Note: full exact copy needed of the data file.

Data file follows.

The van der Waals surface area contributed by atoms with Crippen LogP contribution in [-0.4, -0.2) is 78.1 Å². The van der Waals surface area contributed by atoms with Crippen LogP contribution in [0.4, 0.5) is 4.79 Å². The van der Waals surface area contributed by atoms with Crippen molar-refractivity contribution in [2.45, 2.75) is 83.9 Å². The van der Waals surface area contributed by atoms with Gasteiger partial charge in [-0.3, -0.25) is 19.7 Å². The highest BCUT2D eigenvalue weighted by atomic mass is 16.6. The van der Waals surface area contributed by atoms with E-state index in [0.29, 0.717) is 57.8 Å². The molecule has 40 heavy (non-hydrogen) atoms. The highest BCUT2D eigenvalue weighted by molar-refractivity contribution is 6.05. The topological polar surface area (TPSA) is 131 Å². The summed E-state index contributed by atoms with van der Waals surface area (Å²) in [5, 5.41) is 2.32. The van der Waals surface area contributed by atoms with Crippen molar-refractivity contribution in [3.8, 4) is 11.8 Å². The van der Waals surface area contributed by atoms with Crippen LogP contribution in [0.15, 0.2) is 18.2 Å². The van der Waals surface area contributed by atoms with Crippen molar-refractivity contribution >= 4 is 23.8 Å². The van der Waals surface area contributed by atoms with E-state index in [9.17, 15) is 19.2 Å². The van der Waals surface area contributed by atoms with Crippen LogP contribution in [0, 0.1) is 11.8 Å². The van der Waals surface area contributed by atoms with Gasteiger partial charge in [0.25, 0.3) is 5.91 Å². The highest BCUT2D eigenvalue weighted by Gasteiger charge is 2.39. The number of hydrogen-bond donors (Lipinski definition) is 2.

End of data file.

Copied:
The van der Waals surface area contributed by atoms with Crippen LogP contribution in [-0.4, -0.2) is 78.1 Å². The van der Waals surface area contributed by atoms with Crippen LogP contribution in [0.4, 0.5) is 4.79 Å². The van der Waals surface area contributed by atoms with Crippen molar-refractivity contribution in [2.45, 2.75) is 83.9 Å². The van der Waals surface area contributed by atoms with Gasteiger partial charge in [-0.3, -0.25) is 19.7 Å². The highest BCUT2D eigenvalue weighted by atomic mass is 16.6. The van der Waals surface area contributed by atoms with E-state index in [0.29, 0.717) is 57.8 Å². The molecule has 40 heavy (non-hydrogen) atoms. The highest BCUT2D eigenvalue weighted by molar-refractivity contribution is 6.05. The topological polar surface area (TPSA) is 131 Å². The summed E-state index contributed by atoms with van der Waals surface area (Å²) in [5, 5.41) is 2.32. The van der Waals surface area contributed by atoms with Crippen molar-refractivity contribution in [3.8, 4) is 11.8 Å². The van der Waals surface area contributed by atoms with Crippen LogP contribution in [0.15, 0.2) is 18.2 Å². The van der Waals surface area contributed by atoms with Crippen molar-refractivity contribution >= 4 is 23.8 Å². The van der Waals surface area contributed by atoms with E-state index in [9.17, 15) is 19.2 Å². The van der Waals surface area contributed by atoms with Crippen LogP contribution in [0, 0.1) is 11.8 Å². The van der Waals surface area contributed by atoms with Gasteiger partial charge in [0.25, 0.3) is 5.91 Å². The highest BCUT2D eigenvalue weighted by Gasteiger charge is 2.39. The number of hydrogen-bond donors (Lipinski definition) is 2.